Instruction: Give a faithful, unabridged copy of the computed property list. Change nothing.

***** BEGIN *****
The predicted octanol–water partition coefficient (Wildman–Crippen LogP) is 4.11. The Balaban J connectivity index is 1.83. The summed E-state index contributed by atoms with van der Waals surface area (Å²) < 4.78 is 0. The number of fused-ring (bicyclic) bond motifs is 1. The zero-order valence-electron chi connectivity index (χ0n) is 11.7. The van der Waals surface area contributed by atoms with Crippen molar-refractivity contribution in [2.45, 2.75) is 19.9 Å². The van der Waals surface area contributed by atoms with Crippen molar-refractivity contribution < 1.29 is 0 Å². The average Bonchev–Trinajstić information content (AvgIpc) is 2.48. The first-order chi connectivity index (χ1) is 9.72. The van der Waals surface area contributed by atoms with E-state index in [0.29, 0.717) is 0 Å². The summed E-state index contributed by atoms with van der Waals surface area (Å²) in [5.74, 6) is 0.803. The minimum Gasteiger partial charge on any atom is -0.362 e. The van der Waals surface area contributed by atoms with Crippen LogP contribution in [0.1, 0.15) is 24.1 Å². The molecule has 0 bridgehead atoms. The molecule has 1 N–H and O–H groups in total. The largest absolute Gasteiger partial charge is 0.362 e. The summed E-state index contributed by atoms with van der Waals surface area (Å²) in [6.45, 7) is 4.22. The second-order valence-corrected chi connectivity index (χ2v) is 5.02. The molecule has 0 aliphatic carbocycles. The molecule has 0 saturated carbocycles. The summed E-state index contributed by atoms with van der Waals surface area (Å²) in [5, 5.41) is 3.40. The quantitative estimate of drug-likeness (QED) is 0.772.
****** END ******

The predicted octanol–water partition coefficient (Wildman–Crippen LogP) is 4.11. The Balaban J connectivity index is 1.83. The summed E-state index contributed by atoms with van der Waals surface area (Å²) < 4.78 is 0. The number of fused-ring (bicyclic) bond motifs is 1. The zero-order valence-electron chi connectivity index (χ0n) is 11.7. The van der Waals surface area contributed by atoms with Crippen molar-refractivity contribution in [2.45, 2.75) is 19.9 Å². The van der Waals surface area contributed by atoms with Crippen molar-refractivity contribution < 1.29 is 0 Å². The average Bonchev–Trinajstić information content (AvgIpc) is 2.48. The first-order chi connectivity index (χ1) is 9.72. The van der Waals surface area contributed by atoms with E-state index in [0.29, 0.717) is 0 Å². The summed E-state index contributed by atoms with van der Waals surface area (Å²) in [5.74, 6) is 0.803. The minimum Gasteiger partial charge on any atom is -0.362 e. The van der Waals surface area contributed by atoms with Crippen LogP contribution in [0.1, 0.15) is 24.1 Å². The molecule has 0 bridgehead atoms. The molecule has 1 N–H and O–H groups in total. The largest absolute Gasteiger partial charge is 0.362 e. The summed E-state index contributed by atoms with van der Waals surface area (Å²) in [6.45, 7) is 4.22. The second-order valence-corrected chi connectivity index (χ2v) is 5.02. The molecule has 0 aliphatic carbocycles. The molecule has 0 saturated carbocycles. The summed E-state index contributed by atoms with van der Waals surface area (Å²) in [5, 5.41) is 3.40. The quantitative estimate of drug-likeness (QED) is 0.772.